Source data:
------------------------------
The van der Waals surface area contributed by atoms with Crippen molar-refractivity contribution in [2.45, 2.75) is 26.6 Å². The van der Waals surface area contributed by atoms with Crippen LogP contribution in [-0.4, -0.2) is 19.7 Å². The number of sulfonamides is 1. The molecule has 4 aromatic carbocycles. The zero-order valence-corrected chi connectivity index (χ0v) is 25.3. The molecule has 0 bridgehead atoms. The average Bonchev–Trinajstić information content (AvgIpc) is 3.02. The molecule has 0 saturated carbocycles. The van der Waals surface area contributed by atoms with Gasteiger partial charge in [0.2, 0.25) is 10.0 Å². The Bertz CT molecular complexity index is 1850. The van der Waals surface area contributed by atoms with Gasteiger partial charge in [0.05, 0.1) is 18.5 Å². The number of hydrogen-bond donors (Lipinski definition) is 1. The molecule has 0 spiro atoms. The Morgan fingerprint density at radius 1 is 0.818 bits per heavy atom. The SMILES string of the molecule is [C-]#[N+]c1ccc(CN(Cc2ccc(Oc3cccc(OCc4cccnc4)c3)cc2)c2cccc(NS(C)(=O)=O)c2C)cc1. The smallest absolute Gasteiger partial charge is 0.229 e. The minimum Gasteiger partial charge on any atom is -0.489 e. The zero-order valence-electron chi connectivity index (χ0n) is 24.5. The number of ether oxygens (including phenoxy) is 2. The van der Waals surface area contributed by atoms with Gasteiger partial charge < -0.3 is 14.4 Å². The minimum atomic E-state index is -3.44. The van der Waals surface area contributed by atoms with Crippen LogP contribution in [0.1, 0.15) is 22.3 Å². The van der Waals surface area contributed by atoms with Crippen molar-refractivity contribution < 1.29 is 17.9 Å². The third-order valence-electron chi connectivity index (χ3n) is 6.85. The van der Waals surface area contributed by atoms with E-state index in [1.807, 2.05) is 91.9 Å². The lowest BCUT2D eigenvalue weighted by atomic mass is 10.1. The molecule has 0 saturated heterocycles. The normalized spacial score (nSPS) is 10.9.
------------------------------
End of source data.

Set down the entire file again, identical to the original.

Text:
The van der Waals surface area contributed by atoms with Crippen molar-refractivity contribution in [2.45, 2.75) is 26.6 Å². The van der Waals surface area contributed by atoms with Crippen LogP contribution in [-0.4, -0.2) is 19.7 Å². The number of sulfonamides is 1. The molecule has 4 aromatic carbocycles. The zero-order valence-corrected chi connectivity index (χ0v) is 25.3. The molecule has 0 bridgehead atoms. The average Bonchev–Trinajstić information content (AvgIpc) is 3.02. The molecule has 0 saturated carbocycles. The van der Waals surface area contributed by atoms with Gasteiger partial charge in [0.2, 0.25) is 10.0 Å². The Bertz CT molecular complexity index is 1850. The van der Waals surface area contributed by atoms with Gasteiger partial charge in [0.05, 0.1) is 18.5 Å². The number of hydrogen-bond donors (Lipinski definition) is 1. The molecule has 0 spiro atoms. The Morgan fingerprint density at radius 1 is 0.818 bits per heavy atom. The SMILES string of the molecule is [C-]#[N+]c1ccc(CN(Cc2ccc(Oc3cccc(OCc4cccnc4)c3)cc2)c2cccc(NS(C)(=O)=O)c2C)cc1. The smallest absolute Gasteiger partial charge is 0.229 e. The minimum Gasteiger partial charge on any atom is -0.489 e. The zero-order valence-electron chi connectivity index (χ0n) is 24.5. The number of ether oxygens (including phenoxy) is 2. The van der Waals surface area contributed by atoms with Gasteiger partial charge < -0.3 is 14.4 Å². The minimum atomic E-state index is -3.44. The van der Waals surface area contributed by atoms with Crippen LogP contribution in [0.1, 0.15) is 22.3 Å². The van der Waals surface area contributed by atoms with Crippen molar-refractivity contribution < 1.29 is 17.9 Å². The third-order valence-electron chi connectivity index (χ3n) is 6.85. The van der Waals surface area contributed by atoms with E-state index in [1.807, 2.05) is 91.9 Å². The lowest BCUT2D eigenvalue weighted by atomic mass is 10.1. The molecule has 0 saturated heterocycles. The normalized spacial score (nSPS) is 10.9.